A Visit To Seattle MoPOP: Museum Of Pop Culture


Under the Space Needle's gaze, Rock history is rich and on display

By Angelo Comeaux

December 29, 2023

Shapes of MoPOP and the Seattle Space Needle

On a partly sunny afternoon in the Pacific Northwest rainshadow we visited the Museum of Pop Culture (MoPOP) in Seattle, Washington. Located at 325 5th Ave at the foot of the Space Needle in the vibrant Seattle Center, MoPOP demands attention. The structure’s exterior is as fascinating as its contents. Colorful plates of metal twist and contort to create a shapeless ameba that seems alive. Formerly known as the Experience Music Project (EMP), the museum has evolved to showcase culture and history beyond the boundaries of music and thus has changed its name accordingly.

MoPOP's Sonic Pyre

There’s always something new to see at MoPOP with some exhibitions constantly in rotation but we will dedicate most of this piece to its heart, its soul, its Rock and Roll. It should be no surprise that upon entering we made a mad dash to the Nirvana room. For the uninitiated, Nirvana catapulted themselves to worldwide acclaim in 1991 with the release of their second album Nevermind. In the process they changed the direction of popular music, ushered in new genres “grunge” and “alternative rock”, and firmly put Seattle on the map as a music mecca.

A near infinite well of mythology exists in this modestly sized suite. Demo cassettes with scribbled labels, handmade concert posters for shows no one came to, intimate polaroids, smashed fragments of instruments, letters to friends and bandmates. It’s a chronology of a couple of punks with no prospects that made scorching music for the fun of it. Music that one day suddenly caught fire and engulfed its creators in the white hot flames of fame.

Nirvana In Untero Artifacts

Next door is the Jimi Hendrix exhibit. His match may have lit over in the United Kingdom but Hendrix was a born and raised Seattleite and the city is proud to call him one of their own. Most of his life as a musician was spent traveling so this room is filled with handwritten lyrics, musings, and doodles on hotel notepads from all over the world. There are some instruments in various states of destruction as well as this decorated self portrait, completed with a friend, that highlights his thoughts and experiences as he perceived them at the time.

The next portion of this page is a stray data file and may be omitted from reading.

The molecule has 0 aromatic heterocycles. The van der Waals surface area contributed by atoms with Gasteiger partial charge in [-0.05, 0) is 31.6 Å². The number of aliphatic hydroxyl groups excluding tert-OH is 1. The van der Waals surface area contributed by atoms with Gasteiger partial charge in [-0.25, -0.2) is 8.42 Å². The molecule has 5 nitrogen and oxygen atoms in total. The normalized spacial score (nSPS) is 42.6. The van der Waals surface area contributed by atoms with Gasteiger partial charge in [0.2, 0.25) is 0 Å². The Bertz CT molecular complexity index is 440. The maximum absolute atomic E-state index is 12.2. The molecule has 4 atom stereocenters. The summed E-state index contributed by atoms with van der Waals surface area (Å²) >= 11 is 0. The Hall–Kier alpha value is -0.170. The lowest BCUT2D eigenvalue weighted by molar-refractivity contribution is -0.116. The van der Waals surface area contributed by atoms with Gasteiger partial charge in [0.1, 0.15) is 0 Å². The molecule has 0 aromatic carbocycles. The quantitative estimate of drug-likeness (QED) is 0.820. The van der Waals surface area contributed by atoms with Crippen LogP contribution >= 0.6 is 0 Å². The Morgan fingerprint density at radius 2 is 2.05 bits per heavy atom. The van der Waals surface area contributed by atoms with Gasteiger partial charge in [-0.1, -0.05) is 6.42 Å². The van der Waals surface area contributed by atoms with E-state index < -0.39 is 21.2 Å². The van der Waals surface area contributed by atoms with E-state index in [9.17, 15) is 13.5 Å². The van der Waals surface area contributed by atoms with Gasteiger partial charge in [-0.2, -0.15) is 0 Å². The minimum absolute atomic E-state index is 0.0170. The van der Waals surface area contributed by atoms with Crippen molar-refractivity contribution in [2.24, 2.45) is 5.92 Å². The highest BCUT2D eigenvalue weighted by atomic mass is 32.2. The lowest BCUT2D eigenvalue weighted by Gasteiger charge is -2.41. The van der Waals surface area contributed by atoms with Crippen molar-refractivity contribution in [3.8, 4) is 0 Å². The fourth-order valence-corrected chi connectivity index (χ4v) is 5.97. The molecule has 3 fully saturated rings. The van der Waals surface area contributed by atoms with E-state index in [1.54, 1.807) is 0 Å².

Toon Hendrix

Another MoPOP treat is the Contact High room, a stunning visual collection of hip-hop photography from its inception to present day. This exhibit explores how the imagery of hip-hop has evolved just as much as the sound has, and the impact it has had on elevating the genre. Unfortunately this exhibit is closing on January 7th, 2024. There will be an all-out closing ceremony party though, and as of publication tickets to it are still available here.

MF Doom

Seattle’s music history is rich. Many artists and moments both big and small have crystallized in the Emerald City throughout the years. We encourage those interested to do their own digging because the MoPOP does not and cannot contain it all. And if you’re ever in Seattle you won’t regret a visit to see what’s there and what’s new. Every flame burns out eventually, but the MoPOP remembers and honors many Seattle artists that had the courage to burn bright.

Remembering Kurt Cobain